DSCC News

"Fishy Sandwich: hold the mustard...gas!"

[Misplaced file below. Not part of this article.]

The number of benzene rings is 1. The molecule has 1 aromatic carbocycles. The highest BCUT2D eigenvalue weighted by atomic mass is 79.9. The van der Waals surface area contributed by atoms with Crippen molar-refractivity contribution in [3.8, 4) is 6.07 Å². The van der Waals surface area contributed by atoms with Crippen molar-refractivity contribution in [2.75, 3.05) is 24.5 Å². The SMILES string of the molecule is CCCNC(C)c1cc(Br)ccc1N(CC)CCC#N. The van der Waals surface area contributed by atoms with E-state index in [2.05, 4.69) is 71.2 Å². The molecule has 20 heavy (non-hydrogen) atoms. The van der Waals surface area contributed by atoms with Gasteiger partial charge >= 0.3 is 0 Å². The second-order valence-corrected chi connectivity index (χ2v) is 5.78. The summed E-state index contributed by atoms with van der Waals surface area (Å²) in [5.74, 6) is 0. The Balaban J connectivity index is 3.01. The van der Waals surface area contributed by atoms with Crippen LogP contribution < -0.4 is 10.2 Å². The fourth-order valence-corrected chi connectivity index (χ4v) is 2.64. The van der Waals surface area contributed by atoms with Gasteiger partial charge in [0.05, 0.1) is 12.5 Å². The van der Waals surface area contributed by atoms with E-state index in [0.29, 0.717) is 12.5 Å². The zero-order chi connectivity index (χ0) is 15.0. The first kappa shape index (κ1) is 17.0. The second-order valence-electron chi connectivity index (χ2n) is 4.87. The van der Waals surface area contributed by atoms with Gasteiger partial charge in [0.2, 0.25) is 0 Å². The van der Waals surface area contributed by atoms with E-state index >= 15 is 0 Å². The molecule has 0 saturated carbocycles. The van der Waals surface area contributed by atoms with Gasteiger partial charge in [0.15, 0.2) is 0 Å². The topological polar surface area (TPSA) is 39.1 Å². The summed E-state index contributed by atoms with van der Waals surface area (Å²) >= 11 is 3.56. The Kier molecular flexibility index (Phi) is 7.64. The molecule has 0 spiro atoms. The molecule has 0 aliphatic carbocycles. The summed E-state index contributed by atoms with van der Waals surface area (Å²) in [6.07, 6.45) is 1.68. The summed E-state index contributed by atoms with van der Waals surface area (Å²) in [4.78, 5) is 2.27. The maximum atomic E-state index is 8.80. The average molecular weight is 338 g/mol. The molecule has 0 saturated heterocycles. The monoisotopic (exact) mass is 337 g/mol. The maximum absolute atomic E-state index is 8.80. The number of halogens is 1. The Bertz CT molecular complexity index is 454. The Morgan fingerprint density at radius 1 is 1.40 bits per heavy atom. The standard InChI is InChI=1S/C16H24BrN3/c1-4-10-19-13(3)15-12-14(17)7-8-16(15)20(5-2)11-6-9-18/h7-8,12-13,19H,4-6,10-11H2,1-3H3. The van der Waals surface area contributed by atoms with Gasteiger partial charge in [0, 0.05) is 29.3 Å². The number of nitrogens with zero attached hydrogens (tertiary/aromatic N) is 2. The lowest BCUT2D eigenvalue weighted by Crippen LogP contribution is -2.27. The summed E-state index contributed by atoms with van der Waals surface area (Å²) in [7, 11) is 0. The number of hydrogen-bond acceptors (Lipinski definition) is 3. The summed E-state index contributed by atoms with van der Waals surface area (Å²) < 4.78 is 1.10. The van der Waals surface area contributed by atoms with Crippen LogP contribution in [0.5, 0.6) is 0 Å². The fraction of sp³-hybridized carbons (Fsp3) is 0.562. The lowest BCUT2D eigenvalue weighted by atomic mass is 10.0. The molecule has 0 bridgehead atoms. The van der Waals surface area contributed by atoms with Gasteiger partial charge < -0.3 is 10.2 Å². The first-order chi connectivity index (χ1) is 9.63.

30 November 2005 Campaigners for an immediate UN moratorium on high seas bottom trawl fishing read with growing alarm the article "Decades of dumping chemical arms leave a risky legacy" by John Bull (1). The article details how decades ago, the US army dumped huge quantities of obsolete chemical weapons in the oceans off the US, and, get ready for the best part, they don't remember exactly where they dumped them. According to the article, "The Army now admits that it secretly dumped 64 million pounds of nerve and mustard agents into the sea, along with 400,000 chemical-filled bombs, land mines and rockets and more than 500 tons of radioactive waste - either tossed overboard or packed into the holds of scuttled vessels." The article notes that "A drop of nerve agent can kill within a minute. When released in the ocean, it lasts up to six weeks, killing every organism it touches before breaking down into its non-lethal chemical components. "Mustard gas can be fatal. When exposed to seawater, it forms a concentrated, encrusted gel that lasts for at least five years, rolling around on the ocean floor, killing or contaminating sea life." "Market for Contaminated Deep Sea Fish Collapses; Obsolete Bottom Trawlers Enlisted to Search and Recover Dumped Weapons" Unfortunately, these deadly chemicals are now finding their way out of the deep like creatures from a 1950s B movie, including through the fishing nets of bottom trawlers. Deep-sea fish may no longer be 'the healthy alternative'. And who knows when a scientist, searching for the cure to some heinous disease may instead encounter toxic tube worms or deep-sea corals and sponges that glow in the dark - though not because of any special adaptation to living in the cold, pressurised world that is the deep-ocean. Bottom Trawling - Always Bad, Now Even Worse The reality is that our oceans have been used as a dumping ground for generations. As new technology has evolved enabling us to fish and explore deeper and further out to sea than ever before. Nobody really knows just how much and which countries (and companies) have dumped their toxic waste over the side hoping that in sinking to the bottom of the sea, it would disappear forever. And nobody has thought of ways to clean it up. But perhaps bottom trawlers are going to do this for them. Last year, after all, a bottom trawler caught a submarine, so hauling up some old barrels of muck from the ocean floor should be no problem. "Greenpeace: Protecting Bottom Trawlers from...Themselves" If all of the water was sucked out of the high seas and we were left looking at the remaining landscape, there is every indication that among the lush pockets of biodiversity, we would find the detritus of the last 70 years showing the impacts of the industrialisation of our oceans. For vast swaths of the ocean floor, the image we would see would be of ploughed land, left infertile and barren. Now, it appears, we would find much of the area contaminated too, heaped with barrels of oozing gunk and gelatinous mud. It is high time that the old adage 'out of sight, out of mind' stopped being applied to this global commons. Establishing high seas marine reserves would ensure that the pockets of biodiversity could be preserved and even grow. Regulating deep-sea bioprospecting would ensure that the benefits from the genetic diversity of this global commons could be shared equitably by all. But stopping bottom trawling has to be the first step towards ensuring the long-term health and vitality of life in the deep-ocean. And, it seems, could very well end up being the "healthy alternative" for humans and the oceans we depend on. The Deep Sea Conservation Coalition is an alliance of over 50 international organizations, representing millions of people in countries around the world, that is calling for a moratorium on high seas bottom trawling. Notes: (1) Decades of dumping chemical arms leave a risky legacy, Special Report, Part 1: the deadliness below by John M.R.Bull, 30 October 2005